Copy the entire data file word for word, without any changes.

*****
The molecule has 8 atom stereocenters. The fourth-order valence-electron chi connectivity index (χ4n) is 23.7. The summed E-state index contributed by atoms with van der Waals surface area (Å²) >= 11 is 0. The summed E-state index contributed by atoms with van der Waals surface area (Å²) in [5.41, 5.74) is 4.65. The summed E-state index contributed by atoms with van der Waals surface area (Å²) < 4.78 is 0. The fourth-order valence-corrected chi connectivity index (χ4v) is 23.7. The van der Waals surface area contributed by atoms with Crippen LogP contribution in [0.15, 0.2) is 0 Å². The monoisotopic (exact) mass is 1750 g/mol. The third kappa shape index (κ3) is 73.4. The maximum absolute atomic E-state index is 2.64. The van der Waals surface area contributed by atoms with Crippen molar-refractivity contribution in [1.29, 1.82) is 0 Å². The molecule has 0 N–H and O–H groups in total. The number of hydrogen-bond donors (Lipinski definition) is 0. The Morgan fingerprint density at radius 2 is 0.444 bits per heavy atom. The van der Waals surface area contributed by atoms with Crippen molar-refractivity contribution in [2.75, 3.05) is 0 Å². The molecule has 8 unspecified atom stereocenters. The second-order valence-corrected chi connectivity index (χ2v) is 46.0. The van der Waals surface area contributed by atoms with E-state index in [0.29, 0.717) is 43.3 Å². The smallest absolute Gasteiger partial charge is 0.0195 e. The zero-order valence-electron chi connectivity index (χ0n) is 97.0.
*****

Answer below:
The molecule has 8 atom stereocenters. The fourth-order valence-electron chi connectivity index (χ4n) is 23.7. The summed E-state index contributed by atoms with van der Waals surface area (Å²) >= 11 is 0. The summed E-state index contributed by atoms with van der Waals surface area (Å²) in [5.41, 5.74) is 4.65. The summed E-state index contributed by atoms with van der Waals surface area (Å²) < 4.78 is 0. The fourth-order valence-corrected chi connectivity index (χ4v) is 23.7. The van der Waals surface area contributed by atoms with Crippen LogP contribution in [0.15, 0.2) is 0 Å². The monoisotopic (exact) mass is 1750 g/mol. The third kappa shape index (κ3) is 73.4. The maximum absolute atomic E-state index is 2.64. The van der Waals surface area contributed by atoms with Crippen molar-refractivity contribution in [1.29, 1.82) is 0 Å². The molecule has 0 N–H and O–H groups in total. The number of hydrogen-bond donors (Lipinski definition) is 0. The Morgan fingerprint density at radius 2 is 0.444 bits per heavy atom. The van der Waals surface area contributed by atoms with Crippen molar-refractivity contribution in [2.75, 3.05) is 0 Å². The molecule has 8 unspecified atom stereocenters. The second-order valence-corrected chi connectivity index (χ2v) is 46.0. The van der Waals surface area contributed by atoms with E-state index in [0.29, 0.717) is 43.3 Å². The smallest absolute Gasteiger partial charge is 0.0195 e. The zero-order valence-electron chi connectivity index (χ0n) is 97.0.